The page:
“Those who cannot remember the past are condemned to repeat it.”
Most people know philosopher George Santayana’s famous quote, but one wonders how many people, especially business managers, agree with it. Managers and organizations are notoriously reluctant even to glance backward, let alone contemplate the past. So it’s not surprising that a common criticism of Jack Welch’s book, Jack: Straight from the Gut, has been that it lacks any hint of reflection, let alone introspection. In his final speech to the GE troops, the recently retired Mr. Welch was unsentimental: “I got this job 20 years ago and together we changed a lot. It has been a fun, wonderful journey filled with great memories and lasting friendships. For much of what we’ve done, forget it. Today’s clippings wrap yesterday’s fish.”
Yet in its staccato tempo and inexorable pace, the book does capture the reality of life at the top of a large, dynamic corporation. This life is a relentless series of brief encounters with diverse people on disparate topics in a huge variety of settings. In a process that threatens to consume any calendar, it is all that a CEO can do to keep track of events, let alone pursue an agenda.
How do CEOs do it? If one understands Jack Welch correctly, it’s by surrounding themselves with good people and focusing on the present. In a process where the time demanded always exceeds the time available, every decision concerns people, their performance, and the allocation of their (and the organization’s) time — who is doing what and how well are they doing it; stop this, start that; that’s important, this doesn’t matter. From this perspective, reflection and introspection are the province of intellectuals — those with a taste for the task and time on their hands. Such tasks are not for people of action.
Great empires are not built by people who see two sides to every question. What we read in Jack Welch’s corporate memoir is what GE got: Jack, straight from the gut. Yet people of action like Jack Welch would do well to pay more attention to authors of more contemplative business books, such as the selection discussed in this Knowledge Review. For each book offers knowledge and perspective that even the most time- and information-challenged of executives will appreciate.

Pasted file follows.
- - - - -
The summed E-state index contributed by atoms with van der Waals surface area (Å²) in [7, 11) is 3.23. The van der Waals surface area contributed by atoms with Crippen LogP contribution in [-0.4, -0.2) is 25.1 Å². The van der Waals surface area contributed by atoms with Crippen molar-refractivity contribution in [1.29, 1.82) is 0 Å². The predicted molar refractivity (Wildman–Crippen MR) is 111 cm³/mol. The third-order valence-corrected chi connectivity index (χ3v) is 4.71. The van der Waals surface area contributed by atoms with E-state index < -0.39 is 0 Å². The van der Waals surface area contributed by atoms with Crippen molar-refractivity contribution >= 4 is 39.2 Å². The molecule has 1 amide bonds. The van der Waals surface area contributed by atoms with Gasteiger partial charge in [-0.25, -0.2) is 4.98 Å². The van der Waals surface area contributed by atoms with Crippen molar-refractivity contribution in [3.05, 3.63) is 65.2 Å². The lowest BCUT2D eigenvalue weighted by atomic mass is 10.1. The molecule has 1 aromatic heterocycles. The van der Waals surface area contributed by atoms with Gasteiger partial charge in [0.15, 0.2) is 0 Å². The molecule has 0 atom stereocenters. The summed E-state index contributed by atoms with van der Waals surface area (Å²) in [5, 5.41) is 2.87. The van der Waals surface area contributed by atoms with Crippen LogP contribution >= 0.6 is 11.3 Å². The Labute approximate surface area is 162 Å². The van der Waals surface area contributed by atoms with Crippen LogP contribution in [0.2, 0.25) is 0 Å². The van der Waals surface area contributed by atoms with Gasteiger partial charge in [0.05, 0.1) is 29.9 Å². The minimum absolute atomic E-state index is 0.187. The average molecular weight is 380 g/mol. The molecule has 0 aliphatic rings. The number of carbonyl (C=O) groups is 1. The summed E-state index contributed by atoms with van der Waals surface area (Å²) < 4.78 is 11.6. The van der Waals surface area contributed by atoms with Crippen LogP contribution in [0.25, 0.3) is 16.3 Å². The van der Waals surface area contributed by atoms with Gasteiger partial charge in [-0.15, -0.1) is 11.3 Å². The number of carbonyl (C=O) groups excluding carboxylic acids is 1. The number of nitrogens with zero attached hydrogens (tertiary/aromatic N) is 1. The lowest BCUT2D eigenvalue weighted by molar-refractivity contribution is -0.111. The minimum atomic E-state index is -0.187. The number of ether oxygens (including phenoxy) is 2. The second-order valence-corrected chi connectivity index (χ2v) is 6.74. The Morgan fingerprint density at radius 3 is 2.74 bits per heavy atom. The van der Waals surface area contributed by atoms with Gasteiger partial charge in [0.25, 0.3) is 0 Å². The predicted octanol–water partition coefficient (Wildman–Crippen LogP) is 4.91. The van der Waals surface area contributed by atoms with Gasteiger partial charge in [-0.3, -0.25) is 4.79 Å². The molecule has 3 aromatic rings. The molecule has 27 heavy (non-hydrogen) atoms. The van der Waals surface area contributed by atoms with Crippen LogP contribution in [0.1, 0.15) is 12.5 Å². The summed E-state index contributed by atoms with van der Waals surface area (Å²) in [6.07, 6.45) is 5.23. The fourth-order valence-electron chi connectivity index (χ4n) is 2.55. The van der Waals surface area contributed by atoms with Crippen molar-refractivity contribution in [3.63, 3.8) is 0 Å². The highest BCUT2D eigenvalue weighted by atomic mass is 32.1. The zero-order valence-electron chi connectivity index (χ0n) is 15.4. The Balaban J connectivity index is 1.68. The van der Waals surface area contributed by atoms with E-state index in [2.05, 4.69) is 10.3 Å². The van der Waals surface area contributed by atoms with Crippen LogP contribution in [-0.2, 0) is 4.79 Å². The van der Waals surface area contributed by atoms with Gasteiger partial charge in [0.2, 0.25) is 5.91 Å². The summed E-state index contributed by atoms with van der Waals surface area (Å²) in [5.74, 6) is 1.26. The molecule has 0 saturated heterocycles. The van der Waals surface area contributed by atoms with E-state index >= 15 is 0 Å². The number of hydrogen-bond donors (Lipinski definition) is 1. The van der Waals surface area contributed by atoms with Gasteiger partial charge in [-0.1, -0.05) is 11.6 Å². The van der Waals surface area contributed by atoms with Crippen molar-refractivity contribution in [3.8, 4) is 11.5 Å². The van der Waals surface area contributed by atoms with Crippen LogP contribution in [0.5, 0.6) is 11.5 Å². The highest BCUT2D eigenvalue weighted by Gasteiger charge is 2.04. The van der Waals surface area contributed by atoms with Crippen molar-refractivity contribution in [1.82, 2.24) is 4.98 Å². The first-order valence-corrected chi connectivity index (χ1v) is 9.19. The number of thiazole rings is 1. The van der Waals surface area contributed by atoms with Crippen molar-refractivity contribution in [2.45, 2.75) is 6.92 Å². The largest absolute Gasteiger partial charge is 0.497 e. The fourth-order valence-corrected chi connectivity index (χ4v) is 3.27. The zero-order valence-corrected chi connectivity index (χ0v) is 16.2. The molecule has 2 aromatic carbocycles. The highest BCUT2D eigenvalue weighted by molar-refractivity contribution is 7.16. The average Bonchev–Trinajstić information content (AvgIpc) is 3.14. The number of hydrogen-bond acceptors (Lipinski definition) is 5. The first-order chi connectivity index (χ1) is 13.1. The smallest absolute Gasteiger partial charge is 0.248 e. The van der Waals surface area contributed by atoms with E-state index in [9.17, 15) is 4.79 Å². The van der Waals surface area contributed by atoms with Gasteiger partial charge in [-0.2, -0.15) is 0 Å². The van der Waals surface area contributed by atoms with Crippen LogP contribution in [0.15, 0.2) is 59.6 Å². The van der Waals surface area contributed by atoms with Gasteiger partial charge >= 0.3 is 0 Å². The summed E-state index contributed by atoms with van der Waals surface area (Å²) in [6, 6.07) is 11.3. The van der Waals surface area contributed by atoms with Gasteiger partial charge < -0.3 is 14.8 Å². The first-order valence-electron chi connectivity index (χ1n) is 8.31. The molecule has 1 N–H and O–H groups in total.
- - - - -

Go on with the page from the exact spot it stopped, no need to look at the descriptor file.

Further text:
“Forget about yesterday,” Jack Welch says. And, indeed, many managers might agree with similar words attributed to Henry Ford by the Chicago Tribune in 1916: “History is more or less bunk. It’s tradition. We don’t want tradition. We want to live in the present, and the only history that is worth a tinker’s damn is the history we make today.” Ford always claimed that he had been misquoted and that what he meant was that the average history textbook, crammed with dates, battles, and names, left him cold.
But the antipathy toward tradition expressed in the quote was certainly consistent with his position as an outsider in Detroit at the turn of the century. Because, as Richard S. Tedlow shows, Henry Ford — in his devotion to the hard, the real, and the tangible — always identified with the workingman and was permanently estranged from Detroit’s upper crust.
In his latest book, Giants of Enterprise: Seven Business Innovators and the Empires They Built, Professor Tedlow, the Class of 1949 Professor of Business Administration at the Harvard Business School, uses a series of powerful vignettes to cover the lives of seven business titans from three business eras. Andrew Carnegie (1835–1919; U.S. Steel), George Eastman (1854–1932; Eastman Kodak), and Henry Ford (1863–1947) are from the era when America rose to a position of global economic power. Thomas J. Watson Sr. (1874–1956; IBM) and Charles Revson (1906–1975; Revlon) belong to the mid-20th century. Sam Walton (1918–1992; Wal-Mart Stores Inc.) and Robert Noyce (1927–1990; the Intel Corporation) are from the present era.